The research was what took me in different and unexpected directions as well as down many a rabbit hole. A footnote in a resource I was consulting would lead me somewhere new or a newspaper article from the 1800s would open my eyes to other resources I hadn’t considered before. 

The information I was collecting on each peak was helping me to write the stories of their discovery and naming. On a number of occasions a chance discovery would take me away from the story I thought I was going to tell and lead me in another direction. My narrative didn’t really have a mind of its own because it is history and I was very mindful to not introduce things that I didn’t have multiple sources for. 

What were the biggest challenges you faced, or surprises you encountered in completing this book?   

As I mentioned above, what could be construed as a challenge – COVID 2020 lockdown – turned out to be a surprise and the perfect scenario in which to write and produce a book. Thankfully my research had been completed and I had extensive information on all of Colorado’s 58 14,000-foot peaks organized in binders. It was from each peak’s collected information that I crafted the stories for the book.

Has the book raised questions or provoked strong opinions among your readers? How did you address them?     

Since the book is non-fiction it hasn’t provoked any strong opinions among the readers. However, what it has done is to spark conversations about some of the names of our 14ers and other geographical features in our state. In many of our virtual author talks John and I are often asked our opinions on the name change proposals currently in the news – primarily the Mount Evans name change proposal. These are good conversations to have and will no doubt continue.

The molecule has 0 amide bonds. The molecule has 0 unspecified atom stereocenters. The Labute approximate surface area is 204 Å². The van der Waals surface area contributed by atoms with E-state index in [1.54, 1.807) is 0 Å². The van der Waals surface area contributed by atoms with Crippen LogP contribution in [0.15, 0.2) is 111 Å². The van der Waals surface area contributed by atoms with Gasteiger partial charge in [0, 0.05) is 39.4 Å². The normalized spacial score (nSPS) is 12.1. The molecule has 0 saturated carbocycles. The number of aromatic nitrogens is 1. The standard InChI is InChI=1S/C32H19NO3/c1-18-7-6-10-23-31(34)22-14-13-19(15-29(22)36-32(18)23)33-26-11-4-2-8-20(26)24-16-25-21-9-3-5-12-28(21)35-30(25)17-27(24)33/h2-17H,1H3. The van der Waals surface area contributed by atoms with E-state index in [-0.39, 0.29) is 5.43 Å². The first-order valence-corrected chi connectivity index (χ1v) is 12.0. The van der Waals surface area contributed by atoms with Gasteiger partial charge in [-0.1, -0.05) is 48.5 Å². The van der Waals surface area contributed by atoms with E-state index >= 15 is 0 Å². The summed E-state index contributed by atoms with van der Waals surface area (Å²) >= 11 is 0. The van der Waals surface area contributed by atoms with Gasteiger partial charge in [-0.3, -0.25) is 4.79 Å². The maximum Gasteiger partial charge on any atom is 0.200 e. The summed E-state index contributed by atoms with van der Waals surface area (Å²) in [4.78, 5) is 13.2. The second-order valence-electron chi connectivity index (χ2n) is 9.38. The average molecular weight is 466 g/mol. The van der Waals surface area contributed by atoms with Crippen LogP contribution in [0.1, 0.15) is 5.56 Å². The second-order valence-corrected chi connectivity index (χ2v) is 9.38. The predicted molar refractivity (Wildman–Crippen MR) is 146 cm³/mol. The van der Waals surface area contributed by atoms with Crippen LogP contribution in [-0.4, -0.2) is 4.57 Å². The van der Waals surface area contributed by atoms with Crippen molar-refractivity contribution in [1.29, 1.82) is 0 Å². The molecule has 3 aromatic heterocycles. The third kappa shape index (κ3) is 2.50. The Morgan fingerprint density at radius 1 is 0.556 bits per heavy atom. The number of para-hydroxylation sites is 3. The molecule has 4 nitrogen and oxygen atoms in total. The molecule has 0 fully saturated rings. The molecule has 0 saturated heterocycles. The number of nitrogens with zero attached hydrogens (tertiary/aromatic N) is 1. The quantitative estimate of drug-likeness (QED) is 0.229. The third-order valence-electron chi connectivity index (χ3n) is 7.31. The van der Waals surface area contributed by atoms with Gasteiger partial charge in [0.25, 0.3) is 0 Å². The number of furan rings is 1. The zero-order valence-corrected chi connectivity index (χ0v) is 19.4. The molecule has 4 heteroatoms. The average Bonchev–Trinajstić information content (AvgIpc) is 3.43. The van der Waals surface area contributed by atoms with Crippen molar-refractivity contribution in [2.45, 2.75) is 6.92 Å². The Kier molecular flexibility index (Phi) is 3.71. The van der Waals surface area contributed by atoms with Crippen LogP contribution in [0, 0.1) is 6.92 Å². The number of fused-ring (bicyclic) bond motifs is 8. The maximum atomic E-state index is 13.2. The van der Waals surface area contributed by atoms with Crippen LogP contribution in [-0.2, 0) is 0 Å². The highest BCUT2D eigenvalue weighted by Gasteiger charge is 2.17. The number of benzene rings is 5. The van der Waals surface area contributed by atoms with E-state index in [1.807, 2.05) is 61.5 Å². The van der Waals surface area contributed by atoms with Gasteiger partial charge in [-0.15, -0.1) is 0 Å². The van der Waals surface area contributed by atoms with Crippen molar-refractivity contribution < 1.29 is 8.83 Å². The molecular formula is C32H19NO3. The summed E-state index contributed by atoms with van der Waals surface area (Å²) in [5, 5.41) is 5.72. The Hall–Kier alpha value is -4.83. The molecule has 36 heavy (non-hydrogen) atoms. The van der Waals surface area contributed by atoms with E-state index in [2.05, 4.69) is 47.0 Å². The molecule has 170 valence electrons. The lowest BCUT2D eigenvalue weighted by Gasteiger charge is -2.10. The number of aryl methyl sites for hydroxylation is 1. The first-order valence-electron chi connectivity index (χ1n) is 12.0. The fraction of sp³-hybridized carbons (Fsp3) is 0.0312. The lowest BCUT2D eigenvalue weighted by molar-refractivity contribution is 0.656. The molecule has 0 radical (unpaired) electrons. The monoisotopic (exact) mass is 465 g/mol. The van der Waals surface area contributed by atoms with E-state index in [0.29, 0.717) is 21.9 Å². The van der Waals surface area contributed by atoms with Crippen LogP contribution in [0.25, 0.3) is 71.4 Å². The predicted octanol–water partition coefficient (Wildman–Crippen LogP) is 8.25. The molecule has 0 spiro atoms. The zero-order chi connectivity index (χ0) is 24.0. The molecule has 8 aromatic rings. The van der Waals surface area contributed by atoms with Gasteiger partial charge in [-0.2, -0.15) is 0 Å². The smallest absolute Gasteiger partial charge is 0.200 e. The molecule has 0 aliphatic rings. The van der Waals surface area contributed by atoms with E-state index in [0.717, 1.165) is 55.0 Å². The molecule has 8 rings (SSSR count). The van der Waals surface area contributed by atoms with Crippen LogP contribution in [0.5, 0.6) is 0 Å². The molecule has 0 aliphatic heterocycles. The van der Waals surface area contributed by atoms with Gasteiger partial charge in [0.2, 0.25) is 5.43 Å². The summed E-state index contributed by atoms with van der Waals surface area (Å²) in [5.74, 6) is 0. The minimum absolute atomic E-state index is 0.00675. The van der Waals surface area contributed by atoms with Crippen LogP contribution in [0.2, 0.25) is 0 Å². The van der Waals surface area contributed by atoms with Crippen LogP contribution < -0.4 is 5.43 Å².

Walk us through your writing process: Where and how do you write? 

I am a morning person and like to begin writing early in the day and I know this sounds odd, but I like to follow the sun in my house. I will take my laptop to wherever the sun happens to be at a certain time and work there for several hours. 

While writing “Colorado’s Highest” I wrote every single day, many hours a day, seven days a week for nine straight weeks because I had nowhere to be, nowhere to go and we wanted to get the book completed in order to get it to the printer in time for a fall launch. 

Besides learning the origins of the 14er names, were there any other discoveries you made that you found interesting?

As I began to delve into the research, I quickly learned that the discovery and naming of not only the state’s highest peaks, but many of the other geographical features all began with the Louisiana Purchase in 1803. 

As the explorers, surveyors, trappers, Spanish explorers, Native Americans and visitors came west throughout the 19th century they attached names to features which subsequently found their way onto maps. 

If you look at the names given in any period of time in the 1800s you will discover how the names were tied to what was happening in not only the territory at the time, but in the country as well. The government surveyors in the mid 1800s, of which the Ferdinand Hayden Survey was the most important for Colorado, gave us the knowledge we have today with regard to our topography, geology, geography, zoology, botany, agriculture, mineralogy, mining, and paleontology. 

One such example of names being reflective of events at the time was the suggestion by Hayden and some of his men to name what is now the Elk Range the National Range. The highest peaks in that range were to be named after buildings in Washington, D.C. – Capitol, White House, Post Office, Treasury, etc. Hayden’s survey was funded by the U.S. government and the National Range proposal was an effort to honor the U.S. government and its politicians of the time.

As I discovered, the names and stories associated with the 58 highest peaks in Colorado read as a little-known and unusual slice of history. It’s a different and fun way of looking at Colorado’s history.